In 1797, a Mr. Morrill moved into Troy, and erected a house about half a mile east of the village of North Troy, and probably was the first white man who ever wintered in the valley. In the fall of 1798, Josiah Elkins moved his brother Curtis Elkins into Potton, and they erected a house on the place called the Bailey farm, about half a mile north of the line. The house was built of logs of course, but they cut, split, and hewed basswood logs, for their supply of boards and shingles. Curtis Elkins remained with his family during the winter in this house.



Several families moved into Troy and Potton in 1799, and in the winter of 1799 and 1800, a small party of Indians, of whom the chief man was Capt. Susap, joined the colonists, built their camps on the river, and wintered near them. These Indians were represented as being in a necessitous and almost starving condition, which probably arose from the moose and deer (which formerly abounded here) being destroyed by the settlers. Their principal employment was making baskets, birch-bark cups and pails, and other Indian trinkets. They left in the spring and never returned. They appeared to have been the most numerous party, and resided the longest time of any Indians who have ever visited the valley since the commencement of the settlement.



One of these Indians, a woman called Molly Orcutt, exercised her skill in a more dignified profession, and her introduction to the whites was rather curious. In the Fall or beginning of the Winter in 1799, one of the settlers purchased and brought in a barrel of whiskey and two half barrels of gin and brandy. The necessities of the people for this opportune supply may be inferred from the fact the whole was drank or sold and carried off within three days from its arrival. The arrival of a barrel of liquor in the settlement was, at that time, hailed with great demonstrations of joy, and there was a general gathering at the opening of the casks. So it was on this occasion, a large party from Troy, Potton, and even from Richford, were assembled for the customary carousal. Their orgies were held in a new house, and were prolonged to a late hour of the night.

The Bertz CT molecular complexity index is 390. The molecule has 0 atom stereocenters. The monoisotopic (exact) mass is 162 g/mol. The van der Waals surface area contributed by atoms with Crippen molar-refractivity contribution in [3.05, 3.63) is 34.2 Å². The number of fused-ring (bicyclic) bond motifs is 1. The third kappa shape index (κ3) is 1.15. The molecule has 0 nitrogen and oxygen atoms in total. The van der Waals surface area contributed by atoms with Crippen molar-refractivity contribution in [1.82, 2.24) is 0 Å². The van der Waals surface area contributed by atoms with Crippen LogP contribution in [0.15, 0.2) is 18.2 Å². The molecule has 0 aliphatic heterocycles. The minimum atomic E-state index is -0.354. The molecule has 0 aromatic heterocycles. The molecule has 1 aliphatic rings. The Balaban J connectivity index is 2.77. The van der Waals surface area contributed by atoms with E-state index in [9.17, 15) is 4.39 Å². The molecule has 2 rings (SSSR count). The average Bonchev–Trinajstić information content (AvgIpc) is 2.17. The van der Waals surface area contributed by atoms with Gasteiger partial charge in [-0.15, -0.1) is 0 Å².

A transient rowdy from abroad by the name of Perkins, happened there at that time, and in the course of the night grew insolent and insulting, and a fight ensued between him and one Norris, of Potton. In the contest Norris fell, or was knocked into a great fire that was burning in the huge Dutchback chimney which was in the room. Norris’ hair and clothes were severely scorched, but the main injury he sustained was in one hand which was badly burned. The flesh inside of the hand was burned, or torn off by the fall, so that the cords were exposed. The injury was so serious that it was feared he would lose the use of his hand. A serious difficulty now arose; there was no doctor in the settlement, no pain extractors or other patent medicines had found their way there, and no one in the valley had skill or confidence enough to undertake the management of so difficult a case. Molly Orcutt was known as an Indian doctress and then resided some miles off, near the Lake. She was sent for, and came and built her camp near by, and undertook the case, and the hand was restored. Her medicine is an application of warm milk-punch. Molly’s fame as a doctress was now raised. The dysentery broke out with violence that Winter, particularly among children, and Molly’s services were again solicited, and she again undertook the work of mercy, and again she succeeded. But in this case Molly maintained all the reserve and taciturnity of her race, she retained the nature of her prescription to herself, she prepared her nostrum in her own camp, and brought it in a coffee pot to her patients, and refused to divulge the ingredients of her prescription to any one; but chance and gratitude drew it from her.